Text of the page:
Hostname: page-component-77c89778f8-9q27g Total loading time: 0 Render date: 2024-07-20T06:31:37.263Z Has data issue: false hasContentIssue false

Art and Archaeology

Published online by Cambridge University Press:  25 March 2015

Extract

The archaeologist Heinrich Schliemann once met, in London, the poet Alfred Tennyson – who, though he saluted Mount Ida tenderly, never travelled much south of the Dolomites. In the course of conversation, Schliemann remarked: ‘Hissarlik, the ancient Troy, is no bigger than the courtyard of Burlington House’. ‘I can never believe that’, Tennyson replied. Most of us, I dare say, would understand Tennyson's disbelief – and agree, accordingly, with the sentiment that Troy the site is not a marvellous ‘visitor experience’. The location may be broadly evocative – for those imaginatively predisposed to survey a landscape of epic combat. Yet the excavated remains are rather underwhelming, and difficult to comprehend. The huge trench cut through the Bronze Age settlement by Schliemann, and the resultant spoil heap left on the northern edge of the citadel, certainly contribute to a sense of confusion. But that aside, the multiple layers of habitation, from c.3000 bc until Byzantine times, customarily represented like a pile of pancakes in archaeological diagrams, will test even those pilgrims arriving with some expertise in ancient construction methods. Choice finds from the city are lodged in remote museums; and the substantial extent of Troy in Hellenistic, Roman, and possibly earlier times, indicated mainly by geophysical prospection, is hardly discernible. So archaeologists, post-Schliemann, have to work hard to make the ‘Trojan stones speak’ – at least if they also wish to avoid the charge of being obsessed (as Schliemann notoriously was) with establishing some kind of historical reality for Homer's epic. The late Manfred Korfmann, director of the international excavations at Troy since 1988, produced an enthusiastic guidebook. Now his colleague C. B. Rose has made a one-volume synthesis of the results so far, The Archaeology of Greek and Roman Troy. This will be particularly welcome for students unable or unwilling to access the annual excavation journal, Studia Troica. But novices, I fear, may soon despair of grasping the phases of stratification and ceramic assemblage more often cited by the author than explained (e.g. ‘LH III2a/VIh’). And any reader seeking new answers for old questions about the site's relationship to ‘the Trojan War’ should prepare for disappointment. Much of the evidence for Troy in the late Bronze Age – the period of c.1250 bc, generally reckoned to correlate with events transformed into epic – remains elusive: where, for example, are graves comparable to those of Mycenae? On the other hand, the lesson of the multi-period approach is that Troy the historical city largely constructs its identity upon Troy the mythical citadel – as does the Troad region. So Rose does well to devote an entire chapter to the remarkable archaic sarcophagus recovered in 1994 from a tumulus in the Granicus valley, with scenes of the sacrifice of Polyxena, Hecuba's attendant distress, and some kind of celebration. The iconography here may not be easy to relate to the gender of the deceased (a middle-aged man, according to osteological analysis). Yet it makes a visual statement about the sort of mythical bloodline to be claimed in the region: and, in due time (for Rose's survey is chronological), we will see the epigraphic and monumental evidence for similar ancestral claims by members of the Julio-Claudian clan.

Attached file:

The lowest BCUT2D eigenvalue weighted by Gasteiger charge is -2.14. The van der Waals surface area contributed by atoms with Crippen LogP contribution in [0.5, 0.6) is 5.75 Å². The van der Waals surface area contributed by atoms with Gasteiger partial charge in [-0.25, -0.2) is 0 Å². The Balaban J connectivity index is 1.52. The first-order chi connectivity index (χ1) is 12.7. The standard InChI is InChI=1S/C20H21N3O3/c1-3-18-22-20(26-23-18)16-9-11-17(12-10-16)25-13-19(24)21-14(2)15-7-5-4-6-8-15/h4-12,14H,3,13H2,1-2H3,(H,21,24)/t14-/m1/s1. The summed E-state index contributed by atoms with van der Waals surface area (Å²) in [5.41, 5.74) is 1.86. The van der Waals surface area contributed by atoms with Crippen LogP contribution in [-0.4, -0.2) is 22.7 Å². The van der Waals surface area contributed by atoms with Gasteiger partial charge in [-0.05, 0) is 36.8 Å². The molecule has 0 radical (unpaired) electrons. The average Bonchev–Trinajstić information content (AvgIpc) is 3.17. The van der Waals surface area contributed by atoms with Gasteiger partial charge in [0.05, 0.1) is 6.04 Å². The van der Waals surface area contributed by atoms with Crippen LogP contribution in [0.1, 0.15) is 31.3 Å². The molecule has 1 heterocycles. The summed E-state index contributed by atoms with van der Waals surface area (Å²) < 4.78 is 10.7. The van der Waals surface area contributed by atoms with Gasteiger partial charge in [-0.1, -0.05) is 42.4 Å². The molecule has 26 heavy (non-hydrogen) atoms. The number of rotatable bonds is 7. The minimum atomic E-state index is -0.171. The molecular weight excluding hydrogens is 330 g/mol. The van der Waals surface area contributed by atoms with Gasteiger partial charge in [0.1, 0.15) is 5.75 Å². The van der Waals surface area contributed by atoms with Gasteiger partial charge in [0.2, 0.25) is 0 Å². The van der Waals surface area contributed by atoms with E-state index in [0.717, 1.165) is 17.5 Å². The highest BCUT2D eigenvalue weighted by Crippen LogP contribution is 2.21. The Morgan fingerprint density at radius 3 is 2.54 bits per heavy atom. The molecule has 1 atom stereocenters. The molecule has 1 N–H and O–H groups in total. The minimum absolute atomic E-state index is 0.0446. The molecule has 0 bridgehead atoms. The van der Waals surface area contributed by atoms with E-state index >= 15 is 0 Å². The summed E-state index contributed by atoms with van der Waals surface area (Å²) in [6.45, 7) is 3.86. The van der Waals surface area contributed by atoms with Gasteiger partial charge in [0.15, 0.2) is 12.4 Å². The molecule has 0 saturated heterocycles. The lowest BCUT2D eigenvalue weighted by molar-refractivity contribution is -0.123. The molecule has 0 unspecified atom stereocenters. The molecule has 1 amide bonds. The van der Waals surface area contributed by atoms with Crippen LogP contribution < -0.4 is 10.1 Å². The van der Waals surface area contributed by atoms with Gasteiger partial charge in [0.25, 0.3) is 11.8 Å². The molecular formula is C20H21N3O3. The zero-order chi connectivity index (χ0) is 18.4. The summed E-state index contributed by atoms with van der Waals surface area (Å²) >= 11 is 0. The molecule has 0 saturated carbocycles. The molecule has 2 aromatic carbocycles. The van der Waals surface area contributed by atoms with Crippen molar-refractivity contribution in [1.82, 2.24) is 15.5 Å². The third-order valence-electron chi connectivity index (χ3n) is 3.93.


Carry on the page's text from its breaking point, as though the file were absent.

Type
Subject Reviews
Copyright
Copyright © The Classical Association 2015 

Access options

Get access to the full version of this content by using one of the access options below. (Log in options will check for institutional or personal access. Content may require purchase if you do not have access.)

References

1 Tennyson, H., Alfred Lord Tennyson. A Memoir (London, 1898)Google Scholar, ii.217 (the encounter took place in March 1877).

2 The Archaeology of Greek and Roman Troy. By Rose, Charles Brian. Cambridge, Cambridge University Press, 2014. Pp. xv + 406. 158 b/w illustrations, 29 colour plates. Hardback £65, ISBN: 978-0-521-76207-6Google Scholar.

3 Homer in Stone. The Tabulae Iliacae in their Roman Context. By Petrain, David. Cambridge, Cambridge University Press, 2014. Pp. xiii + 260. 30 b/w illustrations, 9 colour illustrations, 2 maps. Hardback £65, ISBN: 978-1-107-02981-1CrossRefGoogle Scholar.

4 God, Space, and City in the Roman Imagination. By Jenkyns, Richard. Oxford, Oxford University Press, 2013. Pp. x + 407. 17 b/w illustrations. Hardback £35, ISBN: 978-0-19-967552-4Google Scholar.

5 Under Divine Auspices. Divine Ideology and the Visualization of Imperial Power in the Severan Period. By Rowan, Clare. Cambridge, Cambridge University Press, 2012. Pp. xvi + 303. 98 b/w illustrations. Hardback £69.99, ISBN: 978-1-107-02012-2Google Scholar.

6 Artifact and Artifice. Classical Archaeology and the Ancient Historian, by Hall, Jonathan M.. Chicago, IL, University of Chicago Press, 2014. Pp. xvi + 258. 26 halftones, 29 line drawings, 10 tables. Hardback £87.50, ISBN: 978-0-226-31338-2; paperback £31.50, ISBN: 978-0-226-09698-8Google Scholar.

7 Akademia. Archeologia di una scuola filosofica ad Atene da Platone a Proclo (387 a.C.–485 d.C.). By Caruso, Ada. Studi di Archeologia e di Topografia di Atene e dell'Attica 6. Athens-Paestum, Scuola Archeologica Italian di Atene-Pandemos, 2013. Pp. 254. Hardback €70, ISBN: 978-88-87744-49-1Google Scholar.